We are  very excited about the impact we’ll be able to have in schools this year, thanks to the Indianapolis Bar Foundation! PLC was recently awarded a $35,000 Impact Fund grant to implement two restorative practices as effective alternatives to suspensions and expulsions at IPS elementary schools in the city’s high crime areas. 
With their support, we will train peer mediators utilizing Peers Making Peace, a nationally recognized evidence-based program, and implement restorative justice circles at our One Indy elementary school partners.
All PLC programs teach conflict resolution, communication, and healthy relationship skills (i.e. Social-Emotional Learning skills) to students, but this approach is different because it will combine our preventative programming with two other restorative practices that will impact overall school culture. 
1. Peers Making Peace peer mediators help resolve conflicts between students before they become rule violations (e.g. a student is upset that another student didn’t invite him/her to play a game at recess).
2. Restorative justice circles involve a student who violated a rule, other parties who were impacted by this rule violation (e.g. a classroom teacher, school administrative, and parents), people who can help provide resources to ensure the student has support to not violate rules in the future (e.g. social workers, etc.), a trained circle keeper (a PLC facilitator), and, when appropriate, the student’s peers. 
The goal of the restorative justice circle process is to provide a safe space for the people harmed and the person responsible for the harm to promote dialogue, repair the harm done through accountability, and build a stronger sense of community. Our goal is to help schools utilize this process instead of suspensions and expulsions.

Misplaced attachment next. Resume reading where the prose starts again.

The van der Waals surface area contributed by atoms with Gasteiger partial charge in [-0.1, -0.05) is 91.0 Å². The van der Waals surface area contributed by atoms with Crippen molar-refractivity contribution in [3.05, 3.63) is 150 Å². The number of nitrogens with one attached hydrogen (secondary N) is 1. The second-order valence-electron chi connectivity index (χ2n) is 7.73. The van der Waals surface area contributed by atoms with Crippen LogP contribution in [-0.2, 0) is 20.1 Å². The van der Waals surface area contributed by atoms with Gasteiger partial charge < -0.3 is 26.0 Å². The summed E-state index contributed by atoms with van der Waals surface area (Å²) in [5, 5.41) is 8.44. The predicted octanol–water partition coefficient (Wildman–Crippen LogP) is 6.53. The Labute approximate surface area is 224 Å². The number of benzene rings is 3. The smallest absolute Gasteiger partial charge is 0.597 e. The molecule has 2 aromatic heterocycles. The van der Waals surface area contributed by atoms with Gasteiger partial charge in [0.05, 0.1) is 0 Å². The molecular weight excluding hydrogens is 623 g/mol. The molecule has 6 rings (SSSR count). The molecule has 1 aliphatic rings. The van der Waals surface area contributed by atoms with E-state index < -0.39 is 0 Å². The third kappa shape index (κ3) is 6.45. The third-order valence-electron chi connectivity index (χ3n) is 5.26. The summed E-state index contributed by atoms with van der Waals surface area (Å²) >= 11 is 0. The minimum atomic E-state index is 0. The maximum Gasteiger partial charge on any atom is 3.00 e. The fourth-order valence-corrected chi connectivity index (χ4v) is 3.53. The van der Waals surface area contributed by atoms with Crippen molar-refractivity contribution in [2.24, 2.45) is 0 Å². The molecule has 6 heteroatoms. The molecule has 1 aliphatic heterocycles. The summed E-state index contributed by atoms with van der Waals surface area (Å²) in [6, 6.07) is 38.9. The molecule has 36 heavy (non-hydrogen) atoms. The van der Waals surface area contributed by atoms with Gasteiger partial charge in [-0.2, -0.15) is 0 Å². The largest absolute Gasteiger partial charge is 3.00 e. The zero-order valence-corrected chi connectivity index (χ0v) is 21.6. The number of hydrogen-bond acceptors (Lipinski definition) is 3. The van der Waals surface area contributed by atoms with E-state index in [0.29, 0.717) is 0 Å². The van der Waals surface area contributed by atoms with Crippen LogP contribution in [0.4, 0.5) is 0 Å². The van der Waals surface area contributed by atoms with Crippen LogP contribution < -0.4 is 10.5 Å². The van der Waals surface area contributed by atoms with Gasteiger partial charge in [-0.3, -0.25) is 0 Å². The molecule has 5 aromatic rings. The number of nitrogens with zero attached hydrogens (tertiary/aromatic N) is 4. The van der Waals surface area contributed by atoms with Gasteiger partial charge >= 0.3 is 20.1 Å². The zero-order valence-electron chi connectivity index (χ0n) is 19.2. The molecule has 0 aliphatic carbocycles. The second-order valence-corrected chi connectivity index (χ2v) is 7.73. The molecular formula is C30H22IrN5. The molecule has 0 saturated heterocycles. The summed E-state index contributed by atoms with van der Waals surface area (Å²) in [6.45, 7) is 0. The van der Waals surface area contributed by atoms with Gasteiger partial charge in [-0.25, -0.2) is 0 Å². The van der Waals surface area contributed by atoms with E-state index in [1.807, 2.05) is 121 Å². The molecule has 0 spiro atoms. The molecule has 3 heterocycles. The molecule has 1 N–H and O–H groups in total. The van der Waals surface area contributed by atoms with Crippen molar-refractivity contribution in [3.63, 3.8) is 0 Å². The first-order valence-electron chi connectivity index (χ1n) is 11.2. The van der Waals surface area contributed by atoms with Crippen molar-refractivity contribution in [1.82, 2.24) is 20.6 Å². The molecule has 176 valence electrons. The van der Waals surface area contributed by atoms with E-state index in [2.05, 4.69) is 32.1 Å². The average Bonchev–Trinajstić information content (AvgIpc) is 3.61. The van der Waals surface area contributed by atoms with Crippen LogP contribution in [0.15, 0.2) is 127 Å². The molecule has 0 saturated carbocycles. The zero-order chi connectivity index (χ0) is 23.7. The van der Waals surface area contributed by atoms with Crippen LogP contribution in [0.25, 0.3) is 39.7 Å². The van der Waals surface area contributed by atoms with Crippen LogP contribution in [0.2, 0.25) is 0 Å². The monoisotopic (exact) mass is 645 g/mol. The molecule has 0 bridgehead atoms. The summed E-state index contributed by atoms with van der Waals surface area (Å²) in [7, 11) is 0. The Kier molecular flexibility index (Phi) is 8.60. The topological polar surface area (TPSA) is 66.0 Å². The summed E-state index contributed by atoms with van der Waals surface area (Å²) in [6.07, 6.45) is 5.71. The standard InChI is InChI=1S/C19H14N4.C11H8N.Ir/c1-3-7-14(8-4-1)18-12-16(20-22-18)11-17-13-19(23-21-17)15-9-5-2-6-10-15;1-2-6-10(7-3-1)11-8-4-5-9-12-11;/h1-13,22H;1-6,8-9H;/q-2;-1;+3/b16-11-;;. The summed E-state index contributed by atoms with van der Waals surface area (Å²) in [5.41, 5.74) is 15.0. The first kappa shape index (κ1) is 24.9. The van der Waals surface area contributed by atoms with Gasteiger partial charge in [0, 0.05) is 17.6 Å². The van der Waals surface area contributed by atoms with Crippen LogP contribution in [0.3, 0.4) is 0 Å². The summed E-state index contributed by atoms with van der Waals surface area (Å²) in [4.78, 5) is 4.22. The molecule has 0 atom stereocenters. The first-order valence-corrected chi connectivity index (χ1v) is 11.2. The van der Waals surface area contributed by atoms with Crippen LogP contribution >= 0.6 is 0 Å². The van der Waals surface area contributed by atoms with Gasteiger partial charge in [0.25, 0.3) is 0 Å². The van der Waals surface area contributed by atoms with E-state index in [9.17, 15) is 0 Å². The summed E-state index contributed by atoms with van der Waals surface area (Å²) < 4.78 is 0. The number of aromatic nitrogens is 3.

The U.S. Department of Education reports, “…being suspended even once in 9th grade is associated with a twofold increase in the likelihood of dropping out.” Restorative practices have been proven to improve school environments and enhance learning by reducing disruptive behaviors and the need for exclusionary discipline which decreases classroom learning time for many students who need it the most. 
All of this is well aligned with our mission and what we’ve always done, but it takes our work to the next level to ensure we are able to have a bigger impact for the schools and communities we serve. It just makes sense.We look forward to sharing stories about the success of our restorative practices work with you in the future! 

Interested in learning how restorative practices can make your school an even better place to learn? Contact Kristina Hulvershorn, director of youth programs, at 317-327-7144 or by email at